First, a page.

6. Scholastic BookFlix – Linked this icon to the Scholastic BookFlix database (students will require login and password to access).
  7. Teen BookCloud – Linked this icon to the Teen BookCloud database (students require login and password to access).
  8. Storyline Online – Streams videos that feature actors reading children’s books.
  9. TumbleBooks Library – linked this icon to the TumbleBooks Library (students require login and password to access).
  10. Haunted Canada Road Trip with Joel A. Sutherland – Author Joel A. Sutherland takes readers on a virtual road trip through some of Canada’s most haunting locations!
  11. The Ballad of Songbirds and Snakes by Suzanne Collins – This book’s website has a recording of the first chapter, which is read by Suzanne Collins herself.
  12. Chicken, Pig, Cow by Ruth Ohi – In my actual Bitmoji Library, I linked to the specific story I wanted by Ruth Ohi, but here, I have linked her video page so you can browse the other stories she has recorded.
  13. The Gruffalo by Julia Donaldson – This recorded read-aloud is done by the former First Lady, Michelle Obama.
  14. That’s Not Hockey! by Andrée Poulin – This recorded read-aloud is done by the author of the book. Just as a side note, if you look at the playlist this video is a part of, the Ontario Library Association has recordings of all the books that were nominated for the Blue Spruce award available.
  15. Bulletin Board – I made this a communication board of sorts, where I linked to my library Twitter account, my email, my school’s website, and to our board’s library services website.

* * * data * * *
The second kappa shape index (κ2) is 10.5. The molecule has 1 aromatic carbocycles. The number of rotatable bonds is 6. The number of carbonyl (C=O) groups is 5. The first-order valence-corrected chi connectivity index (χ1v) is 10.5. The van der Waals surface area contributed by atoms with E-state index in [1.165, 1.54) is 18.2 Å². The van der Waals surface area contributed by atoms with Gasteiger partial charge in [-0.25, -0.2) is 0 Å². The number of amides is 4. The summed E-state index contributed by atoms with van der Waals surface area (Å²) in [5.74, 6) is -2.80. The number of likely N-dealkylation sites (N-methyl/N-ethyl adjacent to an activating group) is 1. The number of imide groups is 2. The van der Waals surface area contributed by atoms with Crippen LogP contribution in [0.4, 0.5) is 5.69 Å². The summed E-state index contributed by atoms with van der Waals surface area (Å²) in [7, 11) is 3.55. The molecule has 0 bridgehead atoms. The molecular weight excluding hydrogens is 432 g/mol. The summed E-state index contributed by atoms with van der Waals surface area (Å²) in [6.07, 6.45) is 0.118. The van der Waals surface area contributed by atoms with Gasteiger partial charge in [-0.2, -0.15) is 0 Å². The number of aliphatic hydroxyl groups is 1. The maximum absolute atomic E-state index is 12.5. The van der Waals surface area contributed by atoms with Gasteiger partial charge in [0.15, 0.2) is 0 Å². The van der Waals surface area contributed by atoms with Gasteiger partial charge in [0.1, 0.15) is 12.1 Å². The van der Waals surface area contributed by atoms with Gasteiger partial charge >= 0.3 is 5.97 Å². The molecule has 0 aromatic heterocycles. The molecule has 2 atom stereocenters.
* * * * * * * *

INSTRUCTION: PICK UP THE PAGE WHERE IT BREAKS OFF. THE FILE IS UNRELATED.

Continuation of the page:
Other helpful websites I used:

Here is a copy of a template I made for my Bitmoji Library that others can use. Be careful when you are copying the slide that you do not delete anything. This way, others can also copy the slide and use it as a jumping-off point to make their own Bitmoji library: https://docs.google.com/presentation/d/1h43vw8PbdOuBRCyy1sn7zSdeld16B2YuZpH7xw81qRQ/edit?usp=sharing

Other Helpful Tidbits

Time: It took me about 4-5 hours to create my Bitmoji Library from start to finish. Do not let the length of time discourage you from making one though! Yes, it took up most of my work day, but now that all the ground work is done, it is easy to make changes and add things to it. Think of it this way: for a day’s worth of work, you can have something that will be up and running for weeks. To me, this was worth the time.

Ideas & Inspiration: If you search the hashtag #BitmojiLibrary either via Twitter or Instagram, there are not many examples out there, but there are some that can help get you started. There are definitely more Bitmoji Classrooms out on the market, so make sure to have a look at the #BitmojiClassroom hashtag too for more ideas to inspire your library!


I have been trying to keep myself inspired and motivated during this time of distance learning. Even trying to do the little things like getting up early, doing my hair and makeup, wearing something other than my pyjamas, having an afternoon coffee break where I make myself a pretend Starbucks latte – it’s these small things that have made all the difference. Taking time to create a Bitmoji Library was by no means a small thing, but to my own well-being, I found it therapeutic and it was a creative outlet that I did not know I needed this week.

Try creating your own! Any questions, don’t hesitate to drop them in the comments below.